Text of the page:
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Board 72: Impact on Retention: Integrating Introduction to Engineering Concepts into a Freshman University Seminar Experience

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2019 ASEE Annual Conference & Exposition


Tampa, Florida

Publication Date

June 15, 2019

Start Date

June 15, 2019

End Date

June 19, 2019

Conference Session

NSF Grantees Poster Session

Tagged Topics

Diversity and NSF Grantees Poster Session

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Paper Authors


Madeleine Jennings Arizona State University Orcid 16x16

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Madeleine Jennings is a doctoral student and graduate research assistant at Arizona State University - Polytechnic Campus, pursuing a PhD in Engineering Education Systems & Design. She received a B.S. in Manufacturing Engineering from Texas State University - San Marcos. Madeleine's research interests include investigating and improving the experiences of invisible identities in engineering, such as LGBTQ+ and first-generational engineering students, and engineering students with mental health disabilities.

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Kimberly Grau Talley P.E. Texas State University Orcid 16x16

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Dr. Kimberly G. Talley is an assistant professor in the Department of Engineering Technology, Maker Space Co-Director and Senior Research Fellow for the LBJ Institute for STEM Education and Research at Texas State University, and a licensed Professional Engineer. She received her Ph.D. and M.S.E. from the University of Texas at Austin in Structural Engineering. Her undergraduate degrees in History and in Construction Engineering and Management are from North Carolina State University. Dr. Talley teaches courses in the Construction Science and Management Program, and her research focus is in student engagement and retention in engineering and engineering technology education. Contact:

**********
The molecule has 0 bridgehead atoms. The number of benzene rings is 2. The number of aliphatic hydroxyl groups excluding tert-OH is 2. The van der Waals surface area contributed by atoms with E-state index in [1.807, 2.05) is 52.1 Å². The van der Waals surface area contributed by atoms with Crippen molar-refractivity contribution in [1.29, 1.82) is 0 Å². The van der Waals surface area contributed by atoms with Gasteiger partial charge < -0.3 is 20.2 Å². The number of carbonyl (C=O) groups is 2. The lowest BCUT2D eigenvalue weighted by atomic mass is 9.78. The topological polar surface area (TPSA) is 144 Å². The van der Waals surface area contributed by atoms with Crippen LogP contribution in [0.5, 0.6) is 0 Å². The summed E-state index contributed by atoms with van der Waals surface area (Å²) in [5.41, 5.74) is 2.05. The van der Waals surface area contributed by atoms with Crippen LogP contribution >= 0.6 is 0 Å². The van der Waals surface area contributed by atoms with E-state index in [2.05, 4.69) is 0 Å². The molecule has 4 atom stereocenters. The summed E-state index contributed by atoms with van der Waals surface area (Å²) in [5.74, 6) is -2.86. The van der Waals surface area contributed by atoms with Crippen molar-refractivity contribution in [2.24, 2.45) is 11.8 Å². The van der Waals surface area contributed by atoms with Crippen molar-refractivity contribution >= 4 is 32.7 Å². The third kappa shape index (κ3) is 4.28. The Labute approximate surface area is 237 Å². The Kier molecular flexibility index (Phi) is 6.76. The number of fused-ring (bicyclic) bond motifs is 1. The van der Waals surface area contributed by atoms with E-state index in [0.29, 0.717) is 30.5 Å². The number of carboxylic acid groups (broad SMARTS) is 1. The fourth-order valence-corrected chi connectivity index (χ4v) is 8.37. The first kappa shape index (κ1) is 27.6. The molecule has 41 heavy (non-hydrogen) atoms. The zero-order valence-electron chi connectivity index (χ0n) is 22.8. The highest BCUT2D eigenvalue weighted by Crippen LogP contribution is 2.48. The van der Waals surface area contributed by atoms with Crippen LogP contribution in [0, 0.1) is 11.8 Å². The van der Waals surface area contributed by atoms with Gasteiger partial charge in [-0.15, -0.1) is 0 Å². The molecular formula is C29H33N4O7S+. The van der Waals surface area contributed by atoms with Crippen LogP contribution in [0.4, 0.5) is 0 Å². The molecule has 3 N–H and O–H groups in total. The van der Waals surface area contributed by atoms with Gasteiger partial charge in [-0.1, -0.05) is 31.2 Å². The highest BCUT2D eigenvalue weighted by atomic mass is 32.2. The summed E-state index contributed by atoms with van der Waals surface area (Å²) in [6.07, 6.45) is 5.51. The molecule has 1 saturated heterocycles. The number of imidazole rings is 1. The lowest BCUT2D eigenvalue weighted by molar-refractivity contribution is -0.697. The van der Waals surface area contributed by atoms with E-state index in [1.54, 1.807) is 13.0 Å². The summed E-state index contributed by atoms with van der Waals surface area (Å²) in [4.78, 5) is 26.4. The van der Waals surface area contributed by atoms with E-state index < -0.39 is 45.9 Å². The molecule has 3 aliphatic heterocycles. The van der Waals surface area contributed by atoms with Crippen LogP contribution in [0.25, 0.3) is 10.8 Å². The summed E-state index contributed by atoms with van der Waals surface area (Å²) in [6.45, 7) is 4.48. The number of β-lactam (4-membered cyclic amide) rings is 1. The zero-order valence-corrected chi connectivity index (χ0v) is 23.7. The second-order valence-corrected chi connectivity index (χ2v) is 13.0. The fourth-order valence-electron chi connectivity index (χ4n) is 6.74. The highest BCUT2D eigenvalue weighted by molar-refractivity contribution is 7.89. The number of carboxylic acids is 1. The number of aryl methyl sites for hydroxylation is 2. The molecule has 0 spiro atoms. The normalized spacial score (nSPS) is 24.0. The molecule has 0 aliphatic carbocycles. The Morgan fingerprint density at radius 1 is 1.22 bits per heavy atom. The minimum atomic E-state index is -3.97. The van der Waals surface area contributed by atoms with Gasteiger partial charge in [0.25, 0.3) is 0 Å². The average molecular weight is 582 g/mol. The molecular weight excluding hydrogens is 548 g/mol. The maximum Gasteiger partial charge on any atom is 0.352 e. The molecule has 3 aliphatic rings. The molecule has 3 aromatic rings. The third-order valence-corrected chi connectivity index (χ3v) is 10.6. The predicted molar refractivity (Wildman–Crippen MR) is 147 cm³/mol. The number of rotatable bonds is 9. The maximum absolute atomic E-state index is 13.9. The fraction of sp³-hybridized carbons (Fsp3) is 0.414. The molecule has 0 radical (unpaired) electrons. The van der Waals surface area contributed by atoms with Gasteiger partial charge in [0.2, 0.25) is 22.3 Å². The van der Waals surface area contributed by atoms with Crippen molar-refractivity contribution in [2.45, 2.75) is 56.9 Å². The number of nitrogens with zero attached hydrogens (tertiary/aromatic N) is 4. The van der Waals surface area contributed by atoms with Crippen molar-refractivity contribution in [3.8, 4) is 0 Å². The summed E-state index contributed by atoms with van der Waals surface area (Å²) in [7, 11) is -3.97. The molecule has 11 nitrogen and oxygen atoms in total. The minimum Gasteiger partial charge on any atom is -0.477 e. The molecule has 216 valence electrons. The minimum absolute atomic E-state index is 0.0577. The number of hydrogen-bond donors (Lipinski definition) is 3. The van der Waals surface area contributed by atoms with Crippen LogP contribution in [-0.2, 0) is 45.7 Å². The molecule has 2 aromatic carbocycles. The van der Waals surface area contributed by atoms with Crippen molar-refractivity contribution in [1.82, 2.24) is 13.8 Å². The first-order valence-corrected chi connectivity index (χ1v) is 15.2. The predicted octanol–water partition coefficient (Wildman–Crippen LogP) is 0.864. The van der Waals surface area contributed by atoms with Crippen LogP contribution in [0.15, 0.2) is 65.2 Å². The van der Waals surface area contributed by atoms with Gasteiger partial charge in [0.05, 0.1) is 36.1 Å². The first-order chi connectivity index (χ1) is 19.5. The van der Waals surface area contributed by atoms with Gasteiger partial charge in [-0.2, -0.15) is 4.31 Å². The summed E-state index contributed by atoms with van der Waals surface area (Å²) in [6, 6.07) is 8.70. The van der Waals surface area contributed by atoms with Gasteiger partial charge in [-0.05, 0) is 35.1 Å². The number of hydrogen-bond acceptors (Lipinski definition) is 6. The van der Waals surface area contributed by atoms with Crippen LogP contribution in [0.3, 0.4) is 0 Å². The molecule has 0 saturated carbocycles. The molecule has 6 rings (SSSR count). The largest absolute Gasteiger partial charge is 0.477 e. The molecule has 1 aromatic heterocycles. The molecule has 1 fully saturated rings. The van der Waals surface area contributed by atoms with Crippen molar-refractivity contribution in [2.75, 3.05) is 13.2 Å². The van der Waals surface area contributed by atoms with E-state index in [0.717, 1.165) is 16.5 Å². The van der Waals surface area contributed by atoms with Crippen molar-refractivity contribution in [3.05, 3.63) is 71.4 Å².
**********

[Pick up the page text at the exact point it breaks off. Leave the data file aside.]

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A four-year study meant to analyze the effects of a modified introductory engineering course on two-year retention of women and minorities was conducted at Texas State University. Introduction to Engineering modules were integrated into a general freshman university seminar course. Two experimental tactics were followed. One section type, Early Career Intervention (ECI), focused on giving students resources and contacts such as faculty, student leaders, and industry professional contacts that they could utilize to succeed in their degree plan and later on, their career. The other experimental section type, Design Intervention, included a small design project and introduction to design theory, as well as Early Career Intervention. This work-in-progress sought to discover early data trends that indicate success of the modified introductory class. Early data suggests that Engineering Technology (ET) students may prefer Design Intervention, and Engineering (ENGR) students may prefer ECI. Furthermore, under-represented minorities (URMs) in ENGR majors may prefer Design Intervention, women in ET majors seem to succeed after Design Intervention, and women in ENGR are retained by ECI. Further investigation of these trends is scheduled upon completion of data acquisition.

Jennings, M., & Talley, K. G. (2019, June), Board 72: Impact on Retention: Integrating Introduction to Engineering Concepts into a Freshman University Seminar Experience Paper presented at 2019 ASEE Annual Conference & Exposition , Tampa, Florida. 10.18260/1-2--32415

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